In an article just published in Harvard Business Review, Dan Prud’homme, Associate Professor at EMLV Business School, identifies and explains three myths about China’s intellectual property regime that have surfaced during the US-China trade war and advises how Western executives can respond with smarter strategies for the Chinese market.
Is China’s intellectual property (IP) regime really all that bad? It has become generally accepted that the ongoing U.S.-China trade war is at least partially in response to Communist China’s practice of forcing technology transfers and its extremely poor protection of IP.
But China’s IP regime is not as bad as the ongoing trade war narrative suggests. Instead, I see a paradox in China’s IP regime: while certainly risky in a number of ways, it is often less risky than many Western executives assume.
Three myths about China’s IP regime hold back executives considering investments in the country – and the ability to see through these offers much needed nuance when strategizing for the Chinese market.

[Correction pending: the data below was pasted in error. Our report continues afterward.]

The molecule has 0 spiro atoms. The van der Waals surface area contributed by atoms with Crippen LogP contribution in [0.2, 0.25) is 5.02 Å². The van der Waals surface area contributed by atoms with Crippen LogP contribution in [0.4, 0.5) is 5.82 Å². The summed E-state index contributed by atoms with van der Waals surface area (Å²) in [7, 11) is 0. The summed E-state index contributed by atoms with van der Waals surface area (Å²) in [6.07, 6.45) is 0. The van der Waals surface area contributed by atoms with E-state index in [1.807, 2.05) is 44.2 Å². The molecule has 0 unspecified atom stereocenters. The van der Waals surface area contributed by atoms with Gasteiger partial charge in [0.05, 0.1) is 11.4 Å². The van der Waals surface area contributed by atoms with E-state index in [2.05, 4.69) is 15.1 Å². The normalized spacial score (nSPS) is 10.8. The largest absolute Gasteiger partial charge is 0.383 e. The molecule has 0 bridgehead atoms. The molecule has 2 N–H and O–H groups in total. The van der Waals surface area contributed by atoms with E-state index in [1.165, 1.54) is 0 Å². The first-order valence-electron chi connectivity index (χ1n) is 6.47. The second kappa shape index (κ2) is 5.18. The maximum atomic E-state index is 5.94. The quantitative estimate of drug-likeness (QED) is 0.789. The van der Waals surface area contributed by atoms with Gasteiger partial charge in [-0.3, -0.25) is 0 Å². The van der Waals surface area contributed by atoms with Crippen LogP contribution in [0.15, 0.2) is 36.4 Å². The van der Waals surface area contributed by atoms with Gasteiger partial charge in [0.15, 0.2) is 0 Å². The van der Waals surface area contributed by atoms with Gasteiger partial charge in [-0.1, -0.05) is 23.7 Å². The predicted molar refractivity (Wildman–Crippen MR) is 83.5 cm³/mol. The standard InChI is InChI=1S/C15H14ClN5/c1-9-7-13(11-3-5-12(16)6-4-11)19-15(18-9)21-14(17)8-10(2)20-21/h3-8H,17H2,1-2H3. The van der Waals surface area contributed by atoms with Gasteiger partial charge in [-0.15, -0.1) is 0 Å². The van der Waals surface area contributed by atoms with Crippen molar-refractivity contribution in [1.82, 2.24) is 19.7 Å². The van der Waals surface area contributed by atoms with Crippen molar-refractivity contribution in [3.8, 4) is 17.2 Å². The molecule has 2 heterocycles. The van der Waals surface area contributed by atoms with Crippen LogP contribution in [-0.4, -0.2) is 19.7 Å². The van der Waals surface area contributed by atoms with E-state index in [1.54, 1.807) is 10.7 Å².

- The first myth is that state-sponsored “forced” technology transfer (FTT) in China is ubiquitous.
- The second myth is that China’s IP regime is categorically weaker and therefore less business-friendly than those of rich nations such as the US.
- The third myth is that because China is not a Western-style liberal democracy, its governing institutions will never seriously respect IP.
Responding to this paradoxical reality surrounding China’s IP protection regime demands a more nuanced two-pronged approach to strategizing for the Chinese market. First, Western executives should not assume that Chinese IP institutions are incapable of safeguarding returns on assets.
Dan Prud’homme is an an associate professor at EMLV Business School (Paris, France) and non-resident research associate at Duke University’s Kunshan, China campus. Prior to joining academia, he worked in the private sector in Beijing and Shanghai, China. Dan holds a PhD from Macquarie Graduate School of Management (Sydney, Australia) and graduate degrees in law and public policy.